Energy
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  Energy
    Background
    Central Issues
      Pollution
      Nuclear Power
      Keystone XL Pipeline
    Candidates' Positions on Energy
 




Background
In the earliest days of US history, circa late 18th – early 19th centuries, the vast majority of energy consumed by Americans came from the burning of wood. This was an extremely plentiful natural resource, especially in relation to total energy demands of the day. Consequently, energy crises were not ordinarily a concern, as the heat necessary for warming, cooking, and other essentials could generally be chopped by oneself for the cost of time and effort. Shortages of energy were more likely to affect individual families who had failed to stockpile enough firewood for the winter, than to cause widespread economic panic.

The middle and late parts of the 19th century brought a fundamental change, as the spread of locomotive transportation (railroad), and even more crucially, Thomas Edison's implementation of electric power, sent energy demand soaring. In the new era, most of this demand was fed by coal, which – while readily available – was markedly less convenient to acquire than wood, generally having to be mined by dedicated workers. Nevertheless, as the technological, social, and economic revolution brought about by rail and electricity spread across the continent, coal became the fuel of choice for power generation, and roundabout 1890 it began overtaking wood as the nation's principal energy source. By 1925, coal was the undisputed top dog; no other source of energy came close.

However, the growing utilization of automobiles as a means of conveyance over horse-drawn carriages gradually brought a new player into the arena: Oil, whose use as a source of energy would alter the social and political landscape forever. Not only was this substance necessary to fuel cars, which could not run on coal, but it was useful for electrical power generation as well. Oil overtook coal as the nation's main overall energy source in the late 1930s - early 1940s, and has left all other fuels far behind ever since. In the early part of the 21st century, more energy was harnessed from oil in the United States than from any source at any time in the nation's history. This includes new sources such as solar, wind, and nuclear power, developed as a result of advancing technology and the nation's growing preoccupation with environmental concerns.

American use of oil has had profound implications for the country and helped to define an era of global politics. The US is only able to produce so much domestic oil profitably, and these levels have always proven insufficient to satisfy local demand. This had led to an age of American energy dependency, in which the nation must rely on oil imports from other countries to meet its needs. Because so much of these imports come from nations in the oil-rich Middle East, an unstable region populated by nations with which the US often has strained relations, the supply of an important natural resource now essential to the proper functioning of the American economy is never secure. For instance, the 1973 Yom Kippur War and the 1979 Iranian Islamic Revolution led to serious interruptions and uncertainties in oil supplies that caused the 1970's Energy Crunch, when oil prices soared. Economic stagnation in the US was the result.

In the period 1997 – 2010, the United States actually imported more oil than it produced locally. Not all of it came from hostile or unstable countries, but enough of it did that American oil dependence on foreign countries became an even more serious political concern. In more recent years, however, and contrary to popular belief, the US has produced most (about 60%) of its own oil domestically, leading to a reduced reliance on imported oil. Furthermore, the nation's energy paradigm may be shifting again. Beginning around 2014, spurred by weak demand as alternative energy sources are increasingly sought as well as a persistent worldwide supply glut, the global oil market has undergone a catastrophic price collapse. From record highs of roughly $140 per barrel, crude oil prices have plummeted to lows under $30. Fluctuations (hoped each time by the industry to be “rallies”) have occurred since then, but most analysts currently believe that structural problems with the market will keep prices generally depressed for at least the foreseeable future. Barring major changes to the present scenario, this may mean that oil, while still an essential resource, may no longer be as precious in coming years as it once was.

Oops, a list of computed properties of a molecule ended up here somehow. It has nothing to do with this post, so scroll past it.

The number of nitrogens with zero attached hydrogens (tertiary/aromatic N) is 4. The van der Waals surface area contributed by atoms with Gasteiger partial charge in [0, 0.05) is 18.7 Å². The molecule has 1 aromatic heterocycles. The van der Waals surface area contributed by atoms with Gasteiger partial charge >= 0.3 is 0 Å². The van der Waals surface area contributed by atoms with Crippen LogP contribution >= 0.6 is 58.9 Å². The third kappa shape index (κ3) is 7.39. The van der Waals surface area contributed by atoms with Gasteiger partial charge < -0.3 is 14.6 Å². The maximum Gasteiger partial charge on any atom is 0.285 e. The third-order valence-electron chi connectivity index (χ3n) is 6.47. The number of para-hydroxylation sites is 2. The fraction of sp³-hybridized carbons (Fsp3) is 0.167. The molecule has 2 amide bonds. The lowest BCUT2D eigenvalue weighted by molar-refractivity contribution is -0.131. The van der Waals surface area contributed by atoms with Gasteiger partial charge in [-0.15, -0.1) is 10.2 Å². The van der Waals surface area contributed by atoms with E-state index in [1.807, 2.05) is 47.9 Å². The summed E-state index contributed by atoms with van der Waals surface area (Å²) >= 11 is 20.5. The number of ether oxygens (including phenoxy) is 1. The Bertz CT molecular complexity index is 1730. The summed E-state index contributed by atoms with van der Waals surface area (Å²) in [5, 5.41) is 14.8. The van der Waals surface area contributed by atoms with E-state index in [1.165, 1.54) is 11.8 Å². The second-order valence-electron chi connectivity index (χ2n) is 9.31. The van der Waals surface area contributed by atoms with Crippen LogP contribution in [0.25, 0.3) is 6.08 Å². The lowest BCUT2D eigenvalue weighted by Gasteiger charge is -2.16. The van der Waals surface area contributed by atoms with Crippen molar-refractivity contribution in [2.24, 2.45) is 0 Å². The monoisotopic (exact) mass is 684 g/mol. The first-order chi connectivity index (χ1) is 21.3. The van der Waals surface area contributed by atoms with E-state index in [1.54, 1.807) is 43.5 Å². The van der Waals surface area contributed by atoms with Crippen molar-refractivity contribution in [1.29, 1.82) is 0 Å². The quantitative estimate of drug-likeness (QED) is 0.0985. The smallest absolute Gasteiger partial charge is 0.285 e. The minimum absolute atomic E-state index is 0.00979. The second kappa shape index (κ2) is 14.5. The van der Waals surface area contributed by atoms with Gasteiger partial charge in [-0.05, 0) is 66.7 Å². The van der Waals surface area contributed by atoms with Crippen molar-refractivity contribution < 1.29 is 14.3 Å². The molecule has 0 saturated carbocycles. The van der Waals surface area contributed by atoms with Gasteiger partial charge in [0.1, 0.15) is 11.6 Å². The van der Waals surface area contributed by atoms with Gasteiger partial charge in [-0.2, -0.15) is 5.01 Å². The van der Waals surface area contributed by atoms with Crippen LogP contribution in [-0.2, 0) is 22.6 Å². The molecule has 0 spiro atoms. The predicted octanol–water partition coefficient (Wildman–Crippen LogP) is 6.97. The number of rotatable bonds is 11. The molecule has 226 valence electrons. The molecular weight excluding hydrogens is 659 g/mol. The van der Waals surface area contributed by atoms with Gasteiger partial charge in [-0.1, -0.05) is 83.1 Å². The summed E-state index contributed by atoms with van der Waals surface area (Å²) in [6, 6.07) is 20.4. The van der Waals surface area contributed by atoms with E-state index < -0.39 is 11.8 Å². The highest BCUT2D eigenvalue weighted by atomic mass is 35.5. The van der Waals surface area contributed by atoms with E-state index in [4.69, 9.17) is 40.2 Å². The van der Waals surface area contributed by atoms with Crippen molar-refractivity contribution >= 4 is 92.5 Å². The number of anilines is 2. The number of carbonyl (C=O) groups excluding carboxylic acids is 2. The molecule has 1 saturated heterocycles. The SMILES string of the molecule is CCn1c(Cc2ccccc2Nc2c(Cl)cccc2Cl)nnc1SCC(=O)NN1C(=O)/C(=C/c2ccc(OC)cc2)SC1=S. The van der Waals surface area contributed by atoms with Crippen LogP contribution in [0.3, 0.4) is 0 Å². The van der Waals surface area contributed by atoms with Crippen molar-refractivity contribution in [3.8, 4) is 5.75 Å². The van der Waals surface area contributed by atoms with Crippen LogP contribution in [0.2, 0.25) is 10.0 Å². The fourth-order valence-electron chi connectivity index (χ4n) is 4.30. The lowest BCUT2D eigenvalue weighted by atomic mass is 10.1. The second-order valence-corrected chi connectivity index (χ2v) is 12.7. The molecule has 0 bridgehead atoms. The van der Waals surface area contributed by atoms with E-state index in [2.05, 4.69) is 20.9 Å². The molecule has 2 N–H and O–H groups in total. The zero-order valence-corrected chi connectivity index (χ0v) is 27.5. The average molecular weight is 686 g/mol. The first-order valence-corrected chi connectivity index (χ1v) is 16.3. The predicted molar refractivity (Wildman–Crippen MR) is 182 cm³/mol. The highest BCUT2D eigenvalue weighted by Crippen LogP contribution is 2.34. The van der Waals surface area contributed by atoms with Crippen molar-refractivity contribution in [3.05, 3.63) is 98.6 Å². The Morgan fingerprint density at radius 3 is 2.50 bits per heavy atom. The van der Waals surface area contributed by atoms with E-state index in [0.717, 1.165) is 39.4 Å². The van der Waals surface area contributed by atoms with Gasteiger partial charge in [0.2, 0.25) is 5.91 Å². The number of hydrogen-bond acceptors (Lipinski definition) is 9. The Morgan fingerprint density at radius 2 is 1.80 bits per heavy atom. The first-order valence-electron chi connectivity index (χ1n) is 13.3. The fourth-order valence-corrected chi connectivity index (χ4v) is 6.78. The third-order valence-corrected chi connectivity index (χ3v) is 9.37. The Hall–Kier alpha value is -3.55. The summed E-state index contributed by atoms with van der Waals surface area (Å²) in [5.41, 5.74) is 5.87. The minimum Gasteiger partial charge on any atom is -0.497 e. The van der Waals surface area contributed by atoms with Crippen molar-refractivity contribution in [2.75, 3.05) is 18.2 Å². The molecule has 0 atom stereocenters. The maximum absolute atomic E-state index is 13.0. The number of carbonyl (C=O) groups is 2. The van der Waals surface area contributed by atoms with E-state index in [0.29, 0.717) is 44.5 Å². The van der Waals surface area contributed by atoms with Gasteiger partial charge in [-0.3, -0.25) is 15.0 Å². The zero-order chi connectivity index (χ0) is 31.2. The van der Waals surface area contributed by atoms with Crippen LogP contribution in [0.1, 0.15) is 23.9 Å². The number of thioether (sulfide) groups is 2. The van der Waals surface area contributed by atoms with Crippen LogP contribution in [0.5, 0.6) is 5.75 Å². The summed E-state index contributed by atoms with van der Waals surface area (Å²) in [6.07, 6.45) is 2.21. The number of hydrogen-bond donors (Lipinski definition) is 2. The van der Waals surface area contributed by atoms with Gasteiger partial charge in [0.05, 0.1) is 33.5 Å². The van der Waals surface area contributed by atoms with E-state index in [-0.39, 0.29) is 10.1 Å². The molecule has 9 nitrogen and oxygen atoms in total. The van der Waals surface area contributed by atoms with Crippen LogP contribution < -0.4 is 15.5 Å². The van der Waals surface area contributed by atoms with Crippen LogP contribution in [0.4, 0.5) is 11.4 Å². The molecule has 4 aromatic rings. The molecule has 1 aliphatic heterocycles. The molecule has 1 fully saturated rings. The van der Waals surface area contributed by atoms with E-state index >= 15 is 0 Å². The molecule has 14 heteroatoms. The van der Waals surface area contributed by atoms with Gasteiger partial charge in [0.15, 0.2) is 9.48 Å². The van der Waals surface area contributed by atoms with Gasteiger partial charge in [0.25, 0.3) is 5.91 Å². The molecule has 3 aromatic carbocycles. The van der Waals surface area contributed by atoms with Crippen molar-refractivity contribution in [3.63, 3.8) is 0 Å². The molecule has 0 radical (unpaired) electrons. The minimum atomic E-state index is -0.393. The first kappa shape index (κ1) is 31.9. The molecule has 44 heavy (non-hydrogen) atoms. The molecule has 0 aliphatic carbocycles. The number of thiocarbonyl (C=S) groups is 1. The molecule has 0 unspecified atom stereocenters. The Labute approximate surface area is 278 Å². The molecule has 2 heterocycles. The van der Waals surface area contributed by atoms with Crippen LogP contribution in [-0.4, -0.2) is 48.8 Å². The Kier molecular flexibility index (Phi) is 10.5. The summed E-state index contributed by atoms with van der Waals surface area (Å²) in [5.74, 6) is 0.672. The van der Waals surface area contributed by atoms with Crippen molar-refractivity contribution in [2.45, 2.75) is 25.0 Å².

Central Issues

Pollution
The burning of fossil fuels such as oil and coal yields carbon dioxide (CO2), a potent “greenhouse gas” that reflects heat radiating from the Earth's surface, trapping it within the atmosphere and leading to an overall global warming or climate change. Oil also carries dangers associated with drilling for it, as rig accidents (such as the 1979 Ixtoc I blowout and the 2010 Deepwater Horizon disaster) can lead to “spills” in which crude oil flows directly from the well into the surrounding terrain, with potentially devastating effects on local ecosystems and economies. These unfortunate facts are the main reasons many societies have investigated alternative forms of energy, such as solar, wind, and nuclear, though each of these carry concerns of their own.

Those taking a conservative position on pollution usually feel that its effect on human civilization and the planet at large have been overstated. They celebrate the advances in technology (such as electric power and the internal combustion engine) that have made modern levels of fossil fuel use necessary, and they worry that hasty efforts to contain pollution risk taking an economic toll on any nation sponsoring them. Traditionally, high-level American conservatives (especially Republicans) have been seen as having close ties to the oil industry, which of course has financial incentives for opposing any reductions in fossil fuel use. Some conservatives go so far as to deny the existence of climate change or that it is anthropogenic (caused by human activity), though this position is contradicted by a majority of climate scientists.